The Boys

  • États-Unis The Boys
Bande-annonce 2
États-Unis, (2019–2025), 40 h 43 min (Durée : 54–68 min)


Garth Ennis (bande dessinée), Darick Robertson (bande dessinée)


Karl Urban, Jennifer Esposito, Jack Quaid, Erin Moriarty, Tomer Capone, Laz Alonso, Jessie T. Usher, Chace Crawford, Dominique McElligott (plus)
(autres professions)

Saisons(5) / Épisodes(40)


The Boys est une variation irrévérencieuse sur des super-héros, aussi connus que des vedettes, aussi influents que des politiciens et aussi révérés que des dieux, qui abusent de leurs super-pouvoirs au lieu de faire le bien. Les sans pouvoir affrontent les surpuissants dans The Boys, qui nous entraîne dans une quête héroïque pour dévoiler la vérité sur les Sept et le redoutable soutien de Vought. (Prime Video)


Vidéo (12)

Bande-annonce 2

Critiques (3)


Toutes les critiques de l’utilisateur·trice (pour cette série)

anglais This year's series cannonade continues and we have another hit that wipes its ass with all the comic and superhero movies. The Boys is an awesome dystopia that presents an original world of superheroes who don't care that much about people and don’t mind dead bodies. Karl Urban as the mercenary who despises superheroes is perfect (his wisecracks and Oscar-worthy acting), the same goes for Homelander (Antony Starr from Banshee plays the arrogant "Superman" with grace). The rest of the heroes, Starlight, A-train, Queen Maeve, the Deep and Black Noir, are rather bland. The series has great pacing, well dosed twists and turns, apt black humour, solid action, shocking violence with juicy gore, impressive visuals, and also an engaging story with an excellent finale that lures in the second season beyond belief. An eight-hour ride as it should be and a must for all superhero fans and those who don't love them. 90% ()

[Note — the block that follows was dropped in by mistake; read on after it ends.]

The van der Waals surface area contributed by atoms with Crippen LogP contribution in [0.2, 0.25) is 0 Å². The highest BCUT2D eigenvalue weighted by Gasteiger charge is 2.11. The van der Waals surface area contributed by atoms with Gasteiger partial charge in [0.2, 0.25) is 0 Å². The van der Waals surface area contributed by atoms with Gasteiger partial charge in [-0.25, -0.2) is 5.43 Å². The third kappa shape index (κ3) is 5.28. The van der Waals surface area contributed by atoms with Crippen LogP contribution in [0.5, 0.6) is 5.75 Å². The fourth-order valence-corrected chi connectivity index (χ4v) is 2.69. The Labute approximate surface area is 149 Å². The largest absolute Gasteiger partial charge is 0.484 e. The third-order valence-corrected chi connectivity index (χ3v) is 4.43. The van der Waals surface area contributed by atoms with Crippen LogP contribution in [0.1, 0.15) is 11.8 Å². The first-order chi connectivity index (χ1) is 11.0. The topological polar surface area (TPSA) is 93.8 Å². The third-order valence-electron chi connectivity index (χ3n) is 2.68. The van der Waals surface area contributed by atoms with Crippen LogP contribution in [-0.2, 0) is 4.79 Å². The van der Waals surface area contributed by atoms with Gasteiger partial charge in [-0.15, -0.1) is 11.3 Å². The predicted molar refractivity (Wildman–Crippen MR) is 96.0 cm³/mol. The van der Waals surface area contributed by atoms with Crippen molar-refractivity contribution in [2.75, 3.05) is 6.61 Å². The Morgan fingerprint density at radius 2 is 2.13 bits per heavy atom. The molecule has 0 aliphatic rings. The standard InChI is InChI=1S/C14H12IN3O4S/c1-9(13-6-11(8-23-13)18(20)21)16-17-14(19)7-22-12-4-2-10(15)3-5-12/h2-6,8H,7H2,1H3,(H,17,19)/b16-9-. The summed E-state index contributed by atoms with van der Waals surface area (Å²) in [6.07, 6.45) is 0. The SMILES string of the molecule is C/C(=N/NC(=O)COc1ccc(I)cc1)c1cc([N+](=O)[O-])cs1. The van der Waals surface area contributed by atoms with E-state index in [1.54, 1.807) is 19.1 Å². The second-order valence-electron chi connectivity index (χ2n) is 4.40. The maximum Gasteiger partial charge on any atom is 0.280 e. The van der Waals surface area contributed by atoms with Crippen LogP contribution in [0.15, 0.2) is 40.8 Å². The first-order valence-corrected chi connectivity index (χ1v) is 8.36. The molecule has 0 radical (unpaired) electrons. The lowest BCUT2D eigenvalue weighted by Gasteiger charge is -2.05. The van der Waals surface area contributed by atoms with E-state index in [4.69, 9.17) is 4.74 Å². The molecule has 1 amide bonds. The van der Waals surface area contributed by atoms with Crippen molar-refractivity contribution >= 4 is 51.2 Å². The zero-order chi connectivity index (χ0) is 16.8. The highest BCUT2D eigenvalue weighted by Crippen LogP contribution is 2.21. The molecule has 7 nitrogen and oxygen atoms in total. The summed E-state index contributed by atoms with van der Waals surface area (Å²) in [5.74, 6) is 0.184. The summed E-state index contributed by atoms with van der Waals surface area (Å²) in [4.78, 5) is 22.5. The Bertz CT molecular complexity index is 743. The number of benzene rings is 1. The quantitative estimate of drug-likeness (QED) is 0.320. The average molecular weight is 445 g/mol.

Toutes les critiques de l’utilisateur·trice (pour cette série)

anglais Season 1: An adaptation of Ennis’s excellent comic book, packed with ideas, in which superheroes are presented as psychopaths, degenerates or idiots and, at the same time, as prima donnas worshiped by the public who frequently require a rap across the knuckles. And the only one with the balls to do that is Billy Butcher and his gang. Understandably, the series is more restrained than the comic book, since otherwise nobody would have been able to handle it. This also means there is a lot of material left for more seasons. The episodes are managed excellently in terms of dramaturgy and work like a dream, with a hidden surprise for fans. The casting was spot on. Urban and Quaid are the attractions on the human side, while Starr and Moriarty are the superheroes. Most of all, Homelander is a juicy character and the ending leaves a lot of room for fantasy. Bring on season 2. ()



Toutes les critiques de l’utilisateur·trice

anglais The Boys banks on the current audience's taste for R-rated superheroes, and I have to admit that the show's creators managed to keep me glued to the screen for eight hours to watch this rather unprecedented spectacle almost in one sitting. The issue of the negative impact of superhero actions on civilians was already bitten on in the MCU's Captain America: Civil War and forms one of the plot pillars here. Its world, in which superheroes are seen as celebrities and at the same time put on the level of gods, while not everything is as it seems to be, definitely had its charm, and I liked that practically until the very end of the first season, you didn't know who was actually the biggest asshole among all. The series features a whole plethora of more or less well-known actors, of which I was most impressed by Elisabeth Shue as the uncompromising Madelyn Stillwell and Antony Starr as the sanctimoniously demonic Homelander. But The Boys didn't disappoint and provided many memorable scenes – you won't see an infant used as a laser weapon anywhere else, which is also true of other scenes. I'm quite curious about the second season, as several story lines ended up unfinished and it would be a shame if they stayed that way ()

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